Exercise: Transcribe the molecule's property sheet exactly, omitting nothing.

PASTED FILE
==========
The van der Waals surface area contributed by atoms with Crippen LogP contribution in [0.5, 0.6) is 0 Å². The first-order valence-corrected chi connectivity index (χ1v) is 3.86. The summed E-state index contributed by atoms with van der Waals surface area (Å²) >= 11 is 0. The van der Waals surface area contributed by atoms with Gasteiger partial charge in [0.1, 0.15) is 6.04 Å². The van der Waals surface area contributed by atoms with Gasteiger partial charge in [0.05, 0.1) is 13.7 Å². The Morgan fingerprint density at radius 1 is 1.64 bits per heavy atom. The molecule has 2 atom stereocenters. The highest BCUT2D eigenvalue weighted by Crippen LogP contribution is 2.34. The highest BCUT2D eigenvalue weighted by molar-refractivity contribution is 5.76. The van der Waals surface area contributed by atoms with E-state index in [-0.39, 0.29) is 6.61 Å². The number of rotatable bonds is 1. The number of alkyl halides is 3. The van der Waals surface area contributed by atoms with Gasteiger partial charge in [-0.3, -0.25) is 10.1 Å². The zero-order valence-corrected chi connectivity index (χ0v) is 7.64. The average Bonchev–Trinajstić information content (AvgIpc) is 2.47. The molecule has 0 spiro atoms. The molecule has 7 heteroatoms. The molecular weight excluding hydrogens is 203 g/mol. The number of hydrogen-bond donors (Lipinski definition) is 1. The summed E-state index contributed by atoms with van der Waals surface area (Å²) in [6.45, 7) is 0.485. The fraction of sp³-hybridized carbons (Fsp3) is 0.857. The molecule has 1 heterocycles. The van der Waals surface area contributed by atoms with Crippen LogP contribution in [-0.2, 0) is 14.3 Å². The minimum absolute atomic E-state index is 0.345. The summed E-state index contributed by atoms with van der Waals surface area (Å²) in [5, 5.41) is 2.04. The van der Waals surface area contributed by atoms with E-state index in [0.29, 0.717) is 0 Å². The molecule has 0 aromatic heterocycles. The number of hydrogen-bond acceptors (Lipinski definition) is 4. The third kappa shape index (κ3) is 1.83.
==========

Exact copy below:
The van der Waals surface area contributed by atoms with Crippen LogP contribution in [0.5, 0.6) is 0 Å². The first-order valence-corrected chi connectivity index (χ1v) is 3.86. The summed E-state index contributed by atoms with van der Waals surface area (Å²) >= 11 is 0. The van der Waals surface area contributed by atoms with Gasteiger partial charge in [0.1, 0.15) is 6.04 Å². The van der Waals surface area contributed by atoms with Gasteiger partial charge in [0.05, 0.1) is 13.7 Å². The Morgan fingerprint density at radius 1 is 1.64 bits per heavy atom. The molecule has 2 atom stereocenters. The highest BCUT2D eigenvalue weighted by Crippen LogP contribution is 2.34. The highest BCUT2D eigenvalue weighted by molar-refractivity contribution is 5.76. The van der Waals surface area contributed by atoms with E-state index in [-0.39, 0.29) is 6.61 Å². The number of rotatable bonds is 1. The number of alkyl halides is 3. The van der Waals surface area contributed by atoms with Gasteiger partial charge in [-0.3, -0.25) is 10.1 Å². The zero-order valence-corrected chi connectivity index (χ0v) is 7.64. The average Bonchev–Trinajstić information content (AvgIpc) is 2.47. The molecule has 0 spiro atoms. The molecule has 7 heteroatoms. The molecular weight excluding hydrogens is 203 g/mol. The number of hydrogen-bond donors (Lipinski definition) is 1. The summed E-state index contributed by atoms with van der Waals surface area (Å²) in [6.45, 7) is 0.485. The fraction of sp³-hybridized carbons (Fsp3) is 0.857. The molecule has 1 heterocycles. The van der Waals surface area contributed by atoms with Crippen LogP contribution in [-0.2, 0) is 14.3 Å². The minimum absolute atomic E-state index is 0.345. The summed E-state index contributed by atoms with van der Waals surface area (Å²) in [5, 5.41) is 2.04. The van der Waals surface area contributed by atoms with E-state index in [0.29, 0.717) is 0 Å². The molecule has 0 aromatic heterocycles. The number of hydrogen-bond acceptors (Lipinski definition) is 4. The third kappa shape index (κ3) is 1.83.